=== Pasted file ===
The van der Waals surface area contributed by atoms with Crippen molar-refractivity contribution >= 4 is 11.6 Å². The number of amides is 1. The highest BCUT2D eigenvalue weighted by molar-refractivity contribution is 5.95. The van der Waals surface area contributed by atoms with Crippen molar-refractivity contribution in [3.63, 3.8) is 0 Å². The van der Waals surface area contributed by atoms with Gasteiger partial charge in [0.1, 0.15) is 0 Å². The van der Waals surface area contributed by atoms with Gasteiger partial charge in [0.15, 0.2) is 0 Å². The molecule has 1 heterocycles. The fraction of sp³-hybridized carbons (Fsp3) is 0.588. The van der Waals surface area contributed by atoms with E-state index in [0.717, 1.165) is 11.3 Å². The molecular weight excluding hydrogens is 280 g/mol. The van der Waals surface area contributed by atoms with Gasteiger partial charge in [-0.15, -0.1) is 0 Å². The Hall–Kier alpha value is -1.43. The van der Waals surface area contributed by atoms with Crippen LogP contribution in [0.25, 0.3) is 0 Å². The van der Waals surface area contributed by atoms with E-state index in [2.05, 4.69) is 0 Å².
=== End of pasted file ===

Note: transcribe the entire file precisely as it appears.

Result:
The van der Waals surface area contributed by atoms with Crippen molar-refractivity contribution >= 4 is 11.6 Å². The number of amides is 1. The highest BCUT2D eigenvalue weighted by molar-refractivity contribution is 5.95. The van der Waals surface area contributed by atoms with Crippen molar-refractivity contribution in [3.63, 3.8) is 0 Å². The van der Waals surface area contributed by atoms with Gasteiger partial charge in [0.1, 0.15) is 0 Å². The van der Waals surface area contributed by atoms with Gasteiger partial charge in [0.15, 0.2) is 0 Å². The molecule has 1 heterocycles. The fraction of sp³-hybridized carbons (Fsp3) is 0.588. The van der Waals surface area contributed by atoms with E-state index in [0.717, 1.165) is 11.3 Å². The molecular weight excluding hydrogens is 280 g/mol. The van der Waals surface area contributed by atoms with Gasteiger partial charge in [-0.15, -0.1) is 0 Å². The Hall–Kier alpha value is -1.43. The van der Waals surface area contributed by atoms with Crippen LogP contribution in [0.25, 0.3) is 0 Å². The van der Waals surface area contributed by atoms with E-state index in [2.05, 4.69) is 0 Å².